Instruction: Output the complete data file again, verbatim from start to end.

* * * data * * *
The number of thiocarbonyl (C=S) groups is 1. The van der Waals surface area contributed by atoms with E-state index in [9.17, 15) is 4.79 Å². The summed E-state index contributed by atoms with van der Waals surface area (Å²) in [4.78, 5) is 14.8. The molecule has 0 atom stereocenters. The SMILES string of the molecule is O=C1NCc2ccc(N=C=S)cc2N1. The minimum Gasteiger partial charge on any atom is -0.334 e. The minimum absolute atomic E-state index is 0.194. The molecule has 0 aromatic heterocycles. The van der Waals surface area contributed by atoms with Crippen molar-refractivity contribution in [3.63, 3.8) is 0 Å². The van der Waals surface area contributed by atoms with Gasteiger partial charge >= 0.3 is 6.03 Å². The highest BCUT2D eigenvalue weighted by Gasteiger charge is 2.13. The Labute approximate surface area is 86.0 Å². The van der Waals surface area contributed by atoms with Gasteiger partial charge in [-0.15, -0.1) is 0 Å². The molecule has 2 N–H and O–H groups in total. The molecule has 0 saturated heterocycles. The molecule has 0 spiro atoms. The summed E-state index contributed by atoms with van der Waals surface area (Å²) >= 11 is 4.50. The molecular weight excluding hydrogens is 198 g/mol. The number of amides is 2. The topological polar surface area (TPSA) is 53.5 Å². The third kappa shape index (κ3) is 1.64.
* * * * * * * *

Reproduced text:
The number of thiocarbonyl (C=S) groups is 1. The van der Waals surface area contributed by atoms with E-state index in [9.17, 15) is 4.79 Å². The summed E-state index contributed by atoms with van der Waals surface area (Å²) in [4.78, 5) is 14.8. The molecule has 0 atom stereocenters. The SMILES string of the molecule is O=C1NCc2ccc(N=C=S)cc2N1. The minimum Gasteiger partial charge on any atom is -0.334 e. The minimum absolute atomic E-state index is 0.194. The molecule has 0 aromatic heterocycles. The van der Waals surface area contributed by atoms with Crippen molar-refractivity contribution in [3.63, 3.8) is 0 Å². The van der Waals surface area contributed by atoms with Gasteiger partial charge >= 0.3 is 6.03 Å². The highest BCUT2D eigenvalue weighted by Gasteiger charge is 2.13. The Labute approximate surface area is 86.0 Å². The van der Waals surface area contributed by atoms with Gasteiger partial charge in [-0.15, -0.1) is 0 Å². The molecule has 2 N–H and O–H groups in total. The molecule has 0 saturated heterocycles. The molecule has 0 spiro atoms. The summed E-state index contributed by atoms with van der Waals surface area (Å²) >= 11 is 4.50. The molecular weight excluding hydrogens is 198 g/mol. The number of amides is 2. The topological polar surface area (TPSA) is 53.5 Å². The third kappa shape index (κ3) is 1.64.